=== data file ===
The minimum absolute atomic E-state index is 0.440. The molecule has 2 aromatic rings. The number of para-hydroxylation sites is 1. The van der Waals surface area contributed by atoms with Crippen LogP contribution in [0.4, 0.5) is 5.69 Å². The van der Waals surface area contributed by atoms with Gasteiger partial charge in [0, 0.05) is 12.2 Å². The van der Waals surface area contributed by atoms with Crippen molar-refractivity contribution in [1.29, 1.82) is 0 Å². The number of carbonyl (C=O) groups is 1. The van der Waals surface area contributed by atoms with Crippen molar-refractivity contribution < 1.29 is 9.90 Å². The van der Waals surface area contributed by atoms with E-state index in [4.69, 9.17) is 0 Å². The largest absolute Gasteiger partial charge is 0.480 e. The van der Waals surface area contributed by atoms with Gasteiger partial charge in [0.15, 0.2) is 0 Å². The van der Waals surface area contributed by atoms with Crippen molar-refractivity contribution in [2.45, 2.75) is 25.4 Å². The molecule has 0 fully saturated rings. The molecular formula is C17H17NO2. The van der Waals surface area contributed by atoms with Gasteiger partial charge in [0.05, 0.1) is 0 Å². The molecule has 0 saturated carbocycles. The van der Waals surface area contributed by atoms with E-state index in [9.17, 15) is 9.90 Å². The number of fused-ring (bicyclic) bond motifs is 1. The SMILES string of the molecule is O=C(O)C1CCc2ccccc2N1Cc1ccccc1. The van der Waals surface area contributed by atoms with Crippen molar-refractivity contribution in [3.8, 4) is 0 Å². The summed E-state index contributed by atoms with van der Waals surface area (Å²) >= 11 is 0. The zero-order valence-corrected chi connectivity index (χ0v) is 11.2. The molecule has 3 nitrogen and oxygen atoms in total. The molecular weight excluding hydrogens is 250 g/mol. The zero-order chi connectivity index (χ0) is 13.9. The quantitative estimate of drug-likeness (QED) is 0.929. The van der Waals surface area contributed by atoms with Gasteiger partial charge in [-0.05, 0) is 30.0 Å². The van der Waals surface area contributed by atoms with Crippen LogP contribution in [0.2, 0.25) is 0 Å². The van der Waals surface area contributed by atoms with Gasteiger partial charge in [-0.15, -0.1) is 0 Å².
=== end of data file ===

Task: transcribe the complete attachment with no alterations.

The minimum absolute atomic E-state index is 0.440. The molecule has 2 aromatic rings. The number of para-hydroxylation sites is 1. The van der Waals surface area contributed by atoms with Crippen LogP contribution in [0.4, 0.5) is 5.69 Å². The van der Waals surface area contributed by atoms with Gasteiger partial charge in [0, 0.05) is 12.2 Å². The van der Waals surface area contributed by atoms with Crippen molar-refractivity contribution in [1.29, 1.82) is 0 Å². The number of carbonyl (C=O) groups is 1. The van der Waals surface area contributed by atoms with Crippen molar-refractivity contribution < 1.29 is 9.90 Å². The van der Waals surface area contributed by atoms with E-state index in [4.69, 9.17) is 0 Å². The largest absolute Gasteiger partial charge is 0.480 e. The van der Waals surface area contributed by atoms with Gasteiger partial charge in [0.15, 0.2) is 0 Å². The van der Waals surface area contributed by atoms with Crippen molar-refractivity contribution in [2.45, 2.75) is 25.4 Å². The molecule has 0 fully saturated rings. The molecular formula is C17H17NO2. The van der Waals surface area contributed by atoms with Gasteiger partial charge in [0.05, 0.1) is 0 Å². The molecule has 0 saturated carbocycles. The van der Waals surface area contributed by atoms with E-state index in [9.17, 15) is 9.90 Å². The number of fused-ring (bicyclic) bond motifs is 1. The SMILES string of the molecule is O=C(O)C1CCc2ccccc2N1Cc1ccccc1. The van der Waals surface area contributed by atoms with Crippen molar-refractivity contribution in [3.8, 4) is 0 Å². The summed E-state index contributed by atoms with van der Waals surface area (Å²) >= 11 is 0. The zero-order valence-corrected chi connectivity index (χ0v) is 11.2. The molecule has 3 nitrogen and oxygen atoms in total. The molecular weight excluding hydrogens is 250 g/mol. The zero-order chi connectivity index (χ0) is 13.9. The quantitative estimate of drug-likeness (QED) is 0.929. The van der Waals surface area contributed by atoms with Gasteiger partial charge in [-0.05, 0) is 30.0 Å². The van der Waals surface area contributed by atoms with Crippen LogP contribution in [0.2, 0.25) is 0 Å². The van der Waals surface area contributed by atoms with Gasteiger partial charge in [-0.15, -0.1) is 0 Å².